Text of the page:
The Most Common Mental illnesses: Causes, 5 Types of Mental Illness, Treatments,
Common Mental illnesses
Common mental illness is a general term for a group of diseases that may include symptoms that may affect a person’s thoughts, opinions, emotions or behavior. Mental illness can make it difficult for a person to cope with work, relationships and other needs. The relationship between stress and mental illness is complex, but it is well-known that stress can exacerbate a portion of mental illness. Most people can control their mental illness by taking medication, counseling or both.
Mental illness affects a person’s thoughts, feelings, behavior or emotions. These conditions greatly affect daily life and can also affect the ability to communicate with others. If you have – or think you may have – a mental illness, the first thing you need to know is that you are not alone. Mental health conditions are much more common than you might think, especially because people do not like them, or are afraid to talk about them. but:
Mental health status is not the result of a single event. Research shows many reasons for merging. Genetics, environment and lifestyle affect whether a person grows up with a state of mental health. Stressful work or home life makes some people more involved, such as traumatic life events. Biochemical processes and cables and the basic structure of the brain can play a role, too.
Common mental illnesses are anxiety and depression. While everyone experiences intense feelings of tension, fear, or sadness at times, mental illness occurs when these emotions become more intense and make it more difficult for people to cope with daily activities, such as work, relaxation, and maintaining relationship.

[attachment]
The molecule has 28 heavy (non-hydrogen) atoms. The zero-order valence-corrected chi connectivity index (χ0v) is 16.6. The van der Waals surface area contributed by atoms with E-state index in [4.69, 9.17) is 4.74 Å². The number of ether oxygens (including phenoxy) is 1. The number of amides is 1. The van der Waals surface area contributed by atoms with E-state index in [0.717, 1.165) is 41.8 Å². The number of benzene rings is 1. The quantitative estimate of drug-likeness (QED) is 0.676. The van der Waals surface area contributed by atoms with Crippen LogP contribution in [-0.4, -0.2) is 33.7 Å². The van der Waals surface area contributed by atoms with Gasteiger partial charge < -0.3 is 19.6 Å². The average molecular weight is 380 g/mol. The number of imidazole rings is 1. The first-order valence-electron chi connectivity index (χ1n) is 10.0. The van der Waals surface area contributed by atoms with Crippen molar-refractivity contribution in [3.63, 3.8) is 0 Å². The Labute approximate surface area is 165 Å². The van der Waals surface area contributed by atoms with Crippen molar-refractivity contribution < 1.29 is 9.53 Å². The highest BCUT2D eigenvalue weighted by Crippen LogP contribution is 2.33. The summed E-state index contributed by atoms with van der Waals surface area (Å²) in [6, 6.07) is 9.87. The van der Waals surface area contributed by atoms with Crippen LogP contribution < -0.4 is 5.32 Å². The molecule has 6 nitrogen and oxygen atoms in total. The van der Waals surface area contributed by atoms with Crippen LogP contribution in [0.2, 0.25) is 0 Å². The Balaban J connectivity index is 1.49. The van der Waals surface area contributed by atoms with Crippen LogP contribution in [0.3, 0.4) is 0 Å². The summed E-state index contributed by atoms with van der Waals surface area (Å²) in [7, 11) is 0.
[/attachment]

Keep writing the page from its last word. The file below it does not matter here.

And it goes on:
Causes mental illnesses
Many mental illnesses have no single cause. Instead they have various causes, called risk factors. The more dangerous the risk, the more likely you are to get mental illness. Sometimes, mental illness develops slowly. Sometimes, it doesn’t show up until a disturbing event triggers.
Brain defects or injury; Damage or injury to certain areas of the brain has also been linked to a number of mental illnesses.
Genetics; Mental illness sometimes runs in families, suggesting that people who have a family member with a mental illness may be more likely to develop themselves. Ability is passed on in the family through genes.
Miscarriage; Some evidence suggests that disruption of early fetal growth or trauma that occurs at birth, for example, loss of oxygen to the brain, may be a factor in the development of certain conditions, especially autism spectrum disorder.
Infections; Several infections have been linked to brain damage and the development of psychiatric disorders or worsening of symptoms. For example, a condition known as pediatric autoimmune neuropsychiatric disorder (PANDAS) has been linked to the development of obsessive-compulsive disorder and other psychiatric disorders in children.
Drug abuse; Chronic drug abuse, in particular, has been linked to anxiety, depression, and baldness.
Types of mental health issues and illnesses
There are many different conditions that are identified as mental illnesses. Common types include:
Let’s look at 5 types of mental disorders.
1. Anxiety disorders
Anxiety disorders are a group of mental health disorders that include general anxiety disorders, social phobias, specific phobias (e.g., agoraphobia and claustrophobia), anxiety disorders, obsessive-compulsive disorder (OCD) and stress disorder. after trauma. Treated, anxiety disorders can lead to serious damage to people’s daily lives
Some causes of anxiety disorders are:
- Brain chemistry. Some research suggests that anxiety disorders may be associated with poor brain circulation and fear.
- Environmental stress. This refers to the traumatic events that you have seen or experienced. Life events often associated with anxiety disorders include child abuse and neglect, the death of a loved one, or assault or seeing violence.